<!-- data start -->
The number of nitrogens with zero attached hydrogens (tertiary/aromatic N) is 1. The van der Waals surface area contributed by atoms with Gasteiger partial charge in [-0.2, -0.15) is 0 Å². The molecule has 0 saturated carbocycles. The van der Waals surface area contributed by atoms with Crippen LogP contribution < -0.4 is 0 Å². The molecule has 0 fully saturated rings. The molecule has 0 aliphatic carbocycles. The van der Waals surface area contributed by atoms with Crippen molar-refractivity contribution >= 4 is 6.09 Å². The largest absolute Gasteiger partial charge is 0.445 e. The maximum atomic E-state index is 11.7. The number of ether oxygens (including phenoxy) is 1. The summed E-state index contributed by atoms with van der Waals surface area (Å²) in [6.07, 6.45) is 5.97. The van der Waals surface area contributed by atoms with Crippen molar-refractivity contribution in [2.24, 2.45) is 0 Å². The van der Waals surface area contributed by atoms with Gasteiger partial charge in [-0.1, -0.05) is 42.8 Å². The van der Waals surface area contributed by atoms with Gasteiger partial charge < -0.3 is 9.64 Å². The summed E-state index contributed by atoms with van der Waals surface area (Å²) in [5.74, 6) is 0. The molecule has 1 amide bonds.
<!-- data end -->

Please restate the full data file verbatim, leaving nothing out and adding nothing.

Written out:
The number of nitrogens with zero attached hydrogens (tertiary/aromatic N) is 1. The van der Waals surface area contributed by atoms with Gasteiger partial charge in [-0.2, -0.15) is 0 Å². The molecule has 0 saturated carbocycles. The van der Waals surface area contributed by atoms with Crippen LogP contribution < -0.4 is 0 Å². The molecule has 0 fully saturated rings. The molecule has 0 aliphatic carbocycles. The van der Waals surface area contributed by atoms with Crippen molar-refractivity contribution >= 4 is 6.09 Å². The largest absolute Gasteiger partial charge is 0.445 e. The maximum atomic E-state index is 11.7. The number of ether oxygens (including phenoxy) is 1. The summed E-state index contributed by atoms with van der Waals surface area (Å²) in [6.07, 6.45) is 5.97. The van der Waals surface area contributed by atoms with Crippen molar-refractivity contribution in [2.24, 2.45) is 0 Å². The van der Waals surface area contributed by atoms with Gasteiger partial charge in [-0.1, -0.05) is 42.8 Å². The van der Waals surface area contributed by atoms with Gasteiger partial charge < -0.3 is 9.64 Å². The summed E-state index contributed by atoms with van der Waals surface area (Å²) in [5.74, 6) is 0. The molecule has 1 amide bonds.